An estimated 95,000 workers die each year from long-term exposure to toxic substances and other workplace conditions3 —but U.S. chemical companies are still fighting a ban on asbestos, a leading cause of occupational cancer and other diseases.
We still don’t know how many workers died or are suffering from long-term illness from occupational exposure to COVID-19 The pandemic is far from “over” in health care workplaces and other settings where workers are exposed to COVID and other infectious diseases.
U.S. private sector employers reported more than 2.6 million workplace injuries and illnesses in 2021 This data, based on unaudited employer reports, severely underestimates the actual incidence of workers getting sick and hurt on the job.6 It can be used, however, to measure trends over time—and the latest statistics show that the rate of the most serious injuries has increased since 2017.
Child labor violations are increasing: The U.S. Department of Labor has documented a 140% increase in children illegally employed since 2017, many in hazardous occupations.7 Incredibly, some state legislators are responding to this dangerous situation by making it worse. In March, Arkansas Gov. Sarah Huckabee Sanders signed a bill to eliminate age verification requirements for hiring 15 and 16-year olds. A proposed bill in Iowa includes a provision that lets an employer escape legal liability if a child becomes ill, gets injured, or dies while participating in a “work-based learning program.”
HOW WORKERS AND ALLIES ARE FIGHTING BACK
• In response to increasing rates of injuries and fatalities and other dangerous conditions—as well as concerns about pay, scheduling, sick leave and other issues—workers are organizing to form unions at companies that previously had little or no union presence, including firms like Amazon, Apple, REI, Trader Joe’s and Starbucks.
• Workers know from first-hand experience that forming a union, which gives them a voice on the job and creates a level playing field with employers, is an important way to advocate and win safer, more secure working conditions. This experience is backed by empirical research, which shows fewer severe injuries and fatalities in unionized settings in the mining and construction industries.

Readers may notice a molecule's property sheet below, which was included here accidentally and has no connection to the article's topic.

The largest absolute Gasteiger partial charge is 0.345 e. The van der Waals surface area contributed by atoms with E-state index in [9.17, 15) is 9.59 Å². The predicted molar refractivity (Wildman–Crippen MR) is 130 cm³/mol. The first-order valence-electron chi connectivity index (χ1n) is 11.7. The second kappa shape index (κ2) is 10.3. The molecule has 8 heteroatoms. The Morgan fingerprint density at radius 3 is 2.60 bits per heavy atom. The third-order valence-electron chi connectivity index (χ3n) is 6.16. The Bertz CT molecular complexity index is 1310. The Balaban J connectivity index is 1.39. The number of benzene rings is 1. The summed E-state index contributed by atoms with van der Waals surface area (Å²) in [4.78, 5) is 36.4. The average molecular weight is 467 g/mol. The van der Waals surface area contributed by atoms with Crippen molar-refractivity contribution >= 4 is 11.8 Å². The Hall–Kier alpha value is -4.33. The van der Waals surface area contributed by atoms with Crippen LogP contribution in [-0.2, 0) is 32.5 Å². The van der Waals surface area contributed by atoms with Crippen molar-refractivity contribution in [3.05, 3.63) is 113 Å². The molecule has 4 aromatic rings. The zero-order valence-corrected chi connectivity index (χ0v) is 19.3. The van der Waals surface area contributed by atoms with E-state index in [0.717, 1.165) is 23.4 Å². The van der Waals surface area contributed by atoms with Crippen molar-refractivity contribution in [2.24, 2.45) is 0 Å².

• Last December, an act of Congress, signed by President Biden, prevented rail workers from going on strike to win paid sick leave. Paid time off for illnesses, injuries and medical visits is a key factor in helping workers stay healthy, reducing fatigue and keeping our nation’s railways safe. This year, rail unions have continued to negotiate with employers and have won paid sick leave in several contracts—although so far, not all workers are covered.
• Workers are also pursuing advocacy, legal and organizing strategies with assistance from COSH groups, workers centers and community-based organizations. As reported below, National COSH affiliate Workers Dignity in Nashville is supporting workers on strike at a Twin Peaks restaurant. Workers Defense is assisting workers at a Tesla site in Austin, and MassCOSH is part of a coalition advocating for safer conditions for cannabis workers in Massachusetts.
• Following successful advocacy by National COSH, local COSH groups and many partners and allies, OSHA has adopted new protections for immigrant workers. This includes issuing visa certifications so workers impacted by certain workplace crimes can remain in the US and contribute to the investigation.
• Climate change is a significant emerging threat to worker’s health and safety in both indoor and outdoor settings. Millions of workers are at risk from the effects of extreme weather, high temperatures, wildfire smoke, and other hazards. While working to win a nationwide federal heat standard, workers and advocates have made progress in states that have adopted heat safety regulations, including Oregon, Washington and California.
California’s Occupational Health and Safety Standards Board recently proposed a new standard to prevent heat illness for indoor workers.
National COSH and the member groups of the COSH Network will continue to support workers, families and allies in efforts to build power and win safer working conditions. Key steps include listening to workers, working together to adopt proven safety protocols and enforcing our safety laws. Employers are required by law to provide a workplace free from known hazards for all workers, regardless of age, gender, race or ethnicity. It’s vital to confront the discrimination and structural inequality which put some workers at greater risk, while also raising the bar to make every workplace as safe as possible.